Jordan Nassar is the Palestinian-American Painter Using Art To Connect With His Homeland
At his core, the artist Jordan Nassar considers himself a painter: a person who works with colours and composition. Nassar’s works hark back to his Palestinian heritage, introducing a layer of tatreez embroidery to shape a unique identity.
How did growing up a Palestinian in America shape your identity, and your art?
Well, I was raised by my father, who is a first-generation Palestinian-American, to identify as Palestinian. [But] Feeling so American, I felt often not “Palestinian enough” or not “Arab enough”, and so I think I was looking for a connection to my heritage. Learning tatreez, and through this work, getting to know many Palestinian embroiderers has definitely helped me feel more in touch with those roots. But meeting and knowing more people from the region helps me realise that I’m not, “Palestinian from Palestine”, but I’m another, totally valid kind of Palestinian: a member of the global diaspora. I’m certainly not the only one who struggles to feel connected to Palestine from outside.
How do you ensure that your work has a voice, challenges perceptions and champions identity, without being weighed down by geopolitical burden?
Honestly I don’t know. I’m just doing what I do, I’m just living my experiences and letting the work reflect that. I love people on both sides. I criticise the occupation, but I also recognise the good between both places, the overlaps and the shared things, the people who are a part of both sides.
Why did you choose to collaborate with Palestinian women to create your works? How does the collaboration work?
I came across the opportunity to commission some embroideries by women in Palestine, and I took it. At first I experimented with having them embroider various motifs using traditional Palestinian patterns, but pretty quickly the pieces become collaborative. It works like this: I create a layout of patterns on my computer, using traditional Palestinian patterns but arranging them in a “new” way, or a way of my own. I then delete a section of them, leaving it blank. I then send that to the women in Ramallah, sometimes with instructions such as “use green and black” or “use any three colours”. The trick here is that I don’t indicate how to use each colour – the arrangement of the colours, the aesthetic choices of where to use each colour, or which colours to use, is up to them. And I love the fact that, by not dictating exactly what to do, the women are left to draw from their own style and taste, which has been influenced by their mother and their grandmother and their community of embroiderers.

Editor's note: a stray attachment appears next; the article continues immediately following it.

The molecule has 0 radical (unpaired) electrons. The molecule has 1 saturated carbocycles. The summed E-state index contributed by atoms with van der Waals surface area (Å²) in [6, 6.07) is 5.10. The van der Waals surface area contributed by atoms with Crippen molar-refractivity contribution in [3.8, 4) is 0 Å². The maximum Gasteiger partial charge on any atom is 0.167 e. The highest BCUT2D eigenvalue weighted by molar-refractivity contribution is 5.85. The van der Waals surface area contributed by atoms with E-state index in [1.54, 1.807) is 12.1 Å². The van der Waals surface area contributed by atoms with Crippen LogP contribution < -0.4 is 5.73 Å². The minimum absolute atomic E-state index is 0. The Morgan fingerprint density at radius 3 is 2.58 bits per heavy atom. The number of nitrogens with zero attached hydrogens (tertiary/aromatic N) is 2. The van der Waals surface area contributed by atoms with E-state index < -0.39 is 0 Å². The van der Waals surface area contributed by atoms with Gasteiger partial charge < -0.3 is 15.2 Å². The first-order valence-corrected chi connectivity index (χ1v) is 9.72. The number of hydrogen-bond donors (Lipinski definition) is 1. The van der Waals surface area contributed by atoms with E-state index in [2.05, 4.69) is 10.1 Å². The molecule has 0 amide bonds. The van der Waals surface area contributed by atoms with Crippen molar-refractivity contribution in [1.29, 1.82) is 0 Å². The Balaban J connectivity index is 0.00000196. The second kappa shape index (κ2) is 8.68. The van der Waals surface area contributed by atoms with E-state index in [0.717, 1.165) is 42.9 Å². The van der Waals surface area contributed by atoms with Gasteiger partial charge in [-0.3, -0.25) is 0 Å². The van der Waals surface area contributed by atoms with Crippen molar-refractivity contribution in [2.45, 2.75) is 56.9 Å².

You’re part of a brilliant, talented generation of Arab diaspora. Do you ever struggle to feel connected with your heritage while being so far away from your homeland?
I have struggled with this, but at this point in my life, I feel like I’ve gotten so involved in Palestine that the connection makes me feel better. I also try to go to Palestine between two and five times a year, if I can. The other thing is, I have been lucky enough to become a part of a community of this talented generation of Arab diaspora in New York that you mention. We share ideas and work and lives and music and food and just really have this Arab-American community of artists and musicians and writers and curators that I feel is my true “homeland” – even more than Palestine itself. We are all Arab in our own ways, and we all accept each other. Some can’t read Arabic but can speak, some can’t speak it at all, some are native Arabic speakers, some can cook amazing Arab food, some can’t, some love Arab music, some don’t, and so on, but we’re all Arabs.
Being a New York Arab is a big part of my identity – after all, I was born in New York, my Arab family has been in New York City since 1919 – 100 years ago this year!
So yes, I feel Arab, but not in any way that I can compare to how anyone else is Arab.